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Startling Statistics
About Violence


"All violence, all that is dreary and repels, is not power,
but the absence of power."

                                    — Ralph Waldo Emerson


  In 1989 a violent crime or property crime hit one in four U.S. households.

  The Surgeon General reports that battering is the single most common cause of injury to women, resulting in more injuries than auto accidents, rapes and muggings combined.

  The fastest growing sector of U.S. government employment is in the prison system.

  Since 1977 prison populations have grown by two-thirds. Between 1980-1984 prison populations increased by 41%. In 1989 the population of state and federal prisons increased weekly at an average of 1,800 inmates.

  Between 1960-1985 state and local per capita spending for corrections rose 218%, while education increased only 56%. In 1985 per capita spending for justice in the northeast United States was $208; western U.S., $205; southern U.S., $140; and midwest, $140.

  Jail cell construction costs are estimated to be between $43,000 and $70,000 per cell.

  In 1985 1,327,440 violent crimes were reported in the United States. Of these 18,980 were murders; 87,340 were forcible rapes; 497,870 were robberies; and 723,250 were aggravated assaults.

  In 1980 the homicide rate was at the highest level in this century.

  Homicide is second only to accidents as the cause of death to people aged 15-34.

  In the United States alone, more than 50,000 women are murdered by their partners or ex-partners in the 1980's.

  Handguns were used in approximately 43% of all homicides.

  Crime statistics note that 41% of all women who are murdered are killed by their husbands.

  58% of known murderers are relatives or acquaintances of their victims.

  Violence tends to become more frequent and severe without treatment intervention. Without treatment 90% of abusive men will batter again. With treatment there is a 20% recidivism rate within the first year.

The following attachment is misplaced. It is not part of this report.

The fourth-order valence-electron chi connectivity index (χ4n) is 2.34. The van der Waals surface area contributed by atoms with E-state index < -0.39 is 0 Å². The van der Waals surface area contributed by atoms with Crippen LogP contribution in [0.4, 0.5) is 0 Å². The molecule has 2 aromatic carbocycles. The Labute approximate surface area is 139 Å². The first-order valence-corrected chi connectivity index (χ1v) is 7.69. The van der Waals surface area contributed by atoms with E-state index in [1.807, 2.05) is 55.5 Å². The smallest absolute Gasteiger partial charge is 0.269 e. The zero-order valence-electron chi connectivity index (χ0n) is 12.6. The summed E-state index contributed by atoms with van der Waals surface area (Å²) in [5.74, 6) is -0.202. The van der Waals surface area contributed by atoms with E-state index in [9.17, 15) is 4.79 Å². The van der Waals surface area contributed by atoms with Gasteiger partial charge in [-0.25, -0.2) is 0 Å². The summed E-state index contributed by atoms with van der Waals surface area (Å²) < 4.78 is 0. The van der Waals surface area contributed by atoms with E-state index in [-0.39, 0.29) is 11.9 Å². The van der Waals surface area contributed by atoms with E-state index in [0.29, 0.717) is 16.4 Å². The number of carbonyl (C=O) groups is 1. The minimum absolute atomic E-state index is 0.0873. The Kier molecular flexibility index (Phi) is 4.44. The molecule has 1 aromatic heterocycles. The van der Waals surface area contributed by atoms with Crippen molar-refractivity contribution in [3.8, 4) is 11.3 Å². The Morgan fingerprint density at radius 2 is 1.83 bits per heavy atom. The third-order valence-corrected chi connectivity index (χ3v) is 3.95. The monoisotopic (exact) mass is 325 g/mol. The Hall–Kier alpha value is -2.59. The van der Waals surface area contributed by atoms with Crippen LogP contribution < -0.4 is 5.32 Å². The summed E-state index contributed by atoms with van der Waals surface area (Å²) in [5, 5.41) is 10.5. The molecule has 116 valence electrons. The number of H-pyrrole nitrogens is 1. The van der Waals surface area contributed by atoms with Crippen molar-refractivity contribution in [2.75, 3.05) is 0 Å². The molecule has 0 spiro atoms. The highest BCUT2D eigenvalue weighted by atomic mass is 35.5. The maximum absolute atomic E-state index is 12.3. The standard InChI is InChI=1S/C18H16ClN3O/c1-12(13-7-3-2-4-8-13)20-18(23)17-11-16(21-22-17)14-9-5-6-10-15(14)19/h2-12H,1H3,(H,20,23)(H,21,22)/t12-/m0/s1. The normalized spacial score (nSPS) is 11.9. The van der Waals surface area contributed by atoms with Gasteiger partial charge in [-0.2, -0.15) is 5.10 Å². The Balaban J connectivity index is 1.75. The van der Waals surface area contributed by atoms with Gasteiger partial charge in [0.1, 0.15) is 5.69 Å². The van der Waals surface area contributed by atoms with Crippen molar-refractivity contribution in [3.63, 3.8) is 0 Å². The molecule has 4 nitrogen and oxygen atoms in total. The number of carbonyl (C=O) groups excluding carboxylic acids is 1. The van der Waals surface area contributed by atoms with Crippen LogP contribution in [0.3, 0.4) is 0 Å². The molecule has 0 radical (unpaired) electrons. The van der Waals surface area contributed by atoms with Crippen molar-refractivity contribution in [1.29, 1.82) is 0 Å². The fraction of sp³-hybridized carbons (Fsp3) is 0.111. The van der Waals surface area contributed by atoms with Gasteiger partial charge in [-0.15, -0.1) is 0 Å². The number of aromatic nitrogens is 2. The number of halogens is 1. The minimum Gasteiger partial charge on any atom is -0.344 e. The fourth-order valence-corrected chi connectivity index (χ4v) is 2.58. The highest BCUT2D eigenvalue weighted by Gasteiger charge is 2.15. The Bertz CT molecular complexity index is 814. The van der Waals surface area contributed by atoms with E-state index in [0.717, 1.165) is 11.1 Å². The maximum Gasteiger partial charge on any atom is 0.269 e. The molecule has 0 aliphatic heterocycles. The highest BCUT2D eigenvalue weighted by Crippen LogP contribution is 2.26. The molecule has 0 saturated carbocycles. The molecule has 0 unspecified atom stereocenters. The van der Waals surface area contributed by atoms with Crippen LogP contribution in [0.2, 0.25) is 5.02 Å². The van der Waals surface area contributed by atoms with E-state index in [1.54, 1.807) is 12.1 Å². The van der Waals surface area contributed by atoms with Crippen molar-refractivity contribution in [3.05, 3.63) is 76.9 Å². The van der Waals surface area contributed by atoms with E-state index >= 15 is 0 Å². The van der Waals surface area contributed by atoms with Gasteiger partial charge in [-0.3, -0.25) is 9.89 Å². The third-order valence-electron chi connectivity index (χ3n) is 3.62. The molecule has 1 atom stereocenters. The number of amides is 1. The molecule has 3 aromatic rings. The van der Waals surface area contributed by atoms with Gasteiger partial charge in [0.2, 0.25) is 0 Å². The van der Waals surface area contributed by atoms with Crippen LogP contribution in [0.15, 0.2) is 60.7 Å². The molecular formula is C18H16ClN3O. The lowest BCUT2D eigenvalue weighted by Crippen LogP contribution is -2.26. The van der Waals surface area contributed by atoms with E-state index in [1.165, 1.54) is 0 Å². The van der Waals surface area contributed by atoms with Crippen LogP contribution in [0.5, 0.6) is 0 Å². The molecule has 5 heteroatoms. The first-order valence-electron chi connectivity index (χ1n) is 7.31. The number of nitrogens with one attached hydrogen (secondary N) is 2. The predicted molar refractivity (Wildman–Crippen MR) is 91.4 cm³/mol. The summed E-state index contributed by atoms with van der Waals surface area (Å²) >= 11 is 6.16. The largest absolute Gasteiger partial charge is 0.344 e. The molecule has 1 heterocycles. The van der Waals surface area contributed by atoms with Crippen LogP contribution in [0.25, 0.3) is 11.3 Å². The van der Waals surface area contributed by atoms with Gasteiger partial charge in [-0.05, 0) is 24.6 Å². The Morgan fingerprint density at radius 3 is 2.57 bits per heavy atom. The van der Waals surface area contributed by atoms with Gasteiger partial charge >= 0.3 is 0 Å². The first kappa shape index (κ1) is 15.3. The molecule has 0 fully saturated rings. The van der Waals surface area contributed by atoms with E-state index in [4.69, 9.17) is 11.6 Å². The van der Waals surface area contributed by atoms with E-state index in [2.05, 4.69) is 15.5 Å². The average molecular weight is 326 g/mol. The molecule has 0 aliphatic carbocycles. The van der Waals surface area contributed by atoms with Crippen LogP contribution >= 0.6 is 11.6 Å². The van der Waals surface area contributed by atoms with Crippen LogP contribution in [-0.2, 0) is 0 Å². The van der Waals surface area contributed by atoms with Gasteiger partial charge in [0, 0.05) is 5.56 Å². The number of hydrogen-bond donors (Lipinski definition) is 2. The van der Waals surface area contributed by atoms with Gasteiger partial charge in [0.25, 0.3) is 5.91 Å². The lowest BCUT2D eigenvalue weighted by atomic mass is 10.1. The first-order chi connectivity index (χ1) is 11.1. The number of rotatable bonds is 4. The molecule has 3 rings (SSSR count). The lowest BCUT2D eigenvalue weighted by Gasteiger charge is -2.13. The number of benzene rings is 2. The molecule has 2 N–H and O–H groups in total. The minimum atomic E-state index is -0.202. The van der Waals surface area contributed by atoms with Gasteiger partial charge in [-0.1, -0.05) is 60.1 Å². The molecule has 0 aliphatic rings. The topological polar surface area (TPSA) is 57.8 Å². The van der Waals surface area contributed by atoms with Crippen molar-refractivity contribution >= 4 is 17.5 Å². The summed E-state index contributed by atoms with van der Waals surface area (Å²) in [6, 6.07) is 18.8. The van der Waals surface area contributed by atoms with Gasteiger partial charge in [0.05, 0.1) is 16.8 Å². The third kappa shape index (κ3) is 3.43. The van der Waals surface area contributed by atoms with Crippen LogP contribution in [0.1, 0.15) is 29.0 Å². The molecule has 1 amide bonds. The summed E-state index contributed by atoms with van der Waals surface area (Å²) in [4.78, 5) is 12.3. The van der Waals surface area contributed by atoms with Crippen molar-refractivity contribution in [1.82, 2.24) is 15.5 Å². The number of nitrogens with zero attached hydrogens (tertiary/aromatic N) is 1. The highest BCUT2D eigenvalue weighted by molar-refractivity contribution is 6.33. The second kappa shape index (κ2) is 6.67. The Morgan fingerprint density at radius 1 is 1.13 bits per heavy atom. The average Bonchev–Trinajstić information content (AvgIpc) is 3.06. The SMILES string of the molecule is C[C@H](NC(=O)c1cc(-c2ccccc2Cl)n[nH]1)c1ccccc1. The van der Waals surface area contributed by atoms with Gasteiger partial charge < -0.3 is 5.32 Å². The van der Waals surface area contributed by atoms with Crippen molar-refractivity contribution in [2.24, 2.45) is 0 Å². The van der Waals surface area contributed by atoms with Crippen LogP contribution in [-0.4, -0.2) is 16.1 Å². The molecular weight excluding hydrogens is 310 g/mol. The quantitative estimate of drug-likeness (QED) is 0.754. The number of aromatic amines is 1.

80% of violent juvenile and adult prisoners interviewed said they experienced violence in their homes as children.

  Most serial killers report that they were either separated from one or both parents at an early age or otherwise deprived of the mother's direct emotional involvement.

  The chances that a murderer will never appear in a courtroom are one in three.

  One in one hundred people are psychopaths.

  Psychopaths are two to four times more likely to commit a violent offense after release than non-psychopaths.

  Psychopaths make up about 20% of convicted criminals.

  Los Angeles residents have a greater chance of dying from a bullet than from a traffic accident.


Websites with Other Related Statistics:

Statistics by State   OPENS NEW WINDOW
      http://www.disastercenter.com/crime/

Statistics About Crime and Alcohol   OPENS NEW WINDOW
      http://alcoholism.about.com/cs/costs/a/aa980415.htm

Criminal Offender Statistics (Recidivism)   OPENS NEW WINDOW
      http://www.ojp.usdoj.gov/bjs/crimoff.htm#recidivism



UPDATED: 10 JULY 2005
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